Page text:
Warsop Footpaths & Countryside Group

Warsop's Countryside
Warsop Walks
Warsop's Hedgerows

Warsop Footpaths &
Countryside Group

A Warsop view




Warsop's Hills and Holes SSSI has some of the finest remaining limestone plant communities in Nottinghamshire and is of regional importance.
2 Woodlands The ancient woodland of Lord Stubbins Wood contrasts the well-managed Collier Spring Wood at Church Warsop with its superb display of bluebells in spring. The oaks, birch and limes along the edge of Sherwood Forest contribute to our contrasting range of woodland habitats.
3 River Meden The river runs for over 6 miles through Warsop, providing a valuable wildlife corridor and a chance to see the elusive kingfisher.
4 Footpaths Our well used network of over 50 footpaths, bridleways and byways provides easy access to countryside
5 Hedgerows Over 60 miles of hedgerows provide habitats for birds and mammals. Species rich hedgerows line some of our ancient lanes.
6 Sherwood Forest The ancient boundary of Sherwood Forest ran along the River Meden through Warsop and the eastern side of the parish shows evidence of its use by royalty and aristocracy.
7 Mining Heritage The decline of the coal mining industry has given us fine walking on the restored Shirebrook tip, limestone meadows on the site of Warsop Main colliery and an excellent viewpoint from the tip at Warsop Vale.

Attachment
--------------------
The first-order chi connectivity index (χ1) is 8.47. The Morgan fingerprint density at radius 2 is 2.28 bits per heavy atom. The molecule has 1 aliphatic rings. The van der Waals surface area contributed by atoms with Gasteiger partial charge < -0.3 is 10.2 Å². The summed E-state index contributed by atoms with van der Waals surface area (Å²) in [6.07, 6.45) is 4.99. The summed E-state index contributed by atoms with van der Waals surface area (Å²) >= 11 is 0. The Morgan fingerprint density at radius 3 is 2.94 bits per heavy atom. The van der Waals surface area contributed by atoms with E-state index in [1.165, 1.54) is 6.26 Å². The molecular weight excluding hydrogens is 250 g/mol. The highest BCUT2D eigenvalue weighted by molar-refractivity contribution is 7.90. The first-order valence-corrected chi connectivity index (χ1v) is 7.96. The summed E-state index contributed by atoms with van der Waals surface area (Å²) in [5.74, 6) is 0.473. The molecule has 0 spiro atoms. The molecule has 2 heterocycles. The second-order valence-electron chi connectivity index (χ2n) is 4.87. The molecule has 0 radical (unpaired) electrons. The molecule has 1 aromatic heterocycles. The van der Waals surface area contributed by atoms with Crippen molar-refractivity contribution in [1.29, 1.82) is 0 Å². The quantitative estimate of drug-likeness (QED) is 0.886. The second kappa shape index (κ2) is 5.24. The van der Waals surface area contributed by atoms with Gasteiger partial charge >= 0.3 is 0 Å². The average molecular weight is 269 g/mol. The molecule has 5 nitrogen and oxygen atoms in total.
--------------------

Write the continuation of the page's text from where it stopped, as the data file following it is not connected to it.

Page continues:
8 Views The higher ground around the edge of the Parish gives fine views across Warsop and further afield.
9 Wildlife The combination if woodlands, wetlands and grasslands linked by hedgerows and the river encourages a broad range of wildlife. Warsop has 4 protected wildlife sites - 2 Sites of Special Scientific Interest and 2 Local Nature Reserves - and the National Nature Reserve on Budby Common meets our parish boundary.
10 History Warsop's rich past includes a Roman Tile kiln, a Roman marching camp and the hill of Thynghowe where disputes were settled under the Danelaw. Later a meeting between King John and the barons which led to Magna Carta is said to have taken place beneath our Parliament Oak and the Dukes of Newcastle and Portland shaped the woodlands of Birklands after they took control of our part of Sherwood Forest from the Crown.

This site describes some of these areas and suggests walking routes to visit them

WF&CG is a community group whose members share an interest in the countryside. We maintain the public footpath network in Warsop, we undertake conservation projects, we provide information about the local environment and organise a programme of walks.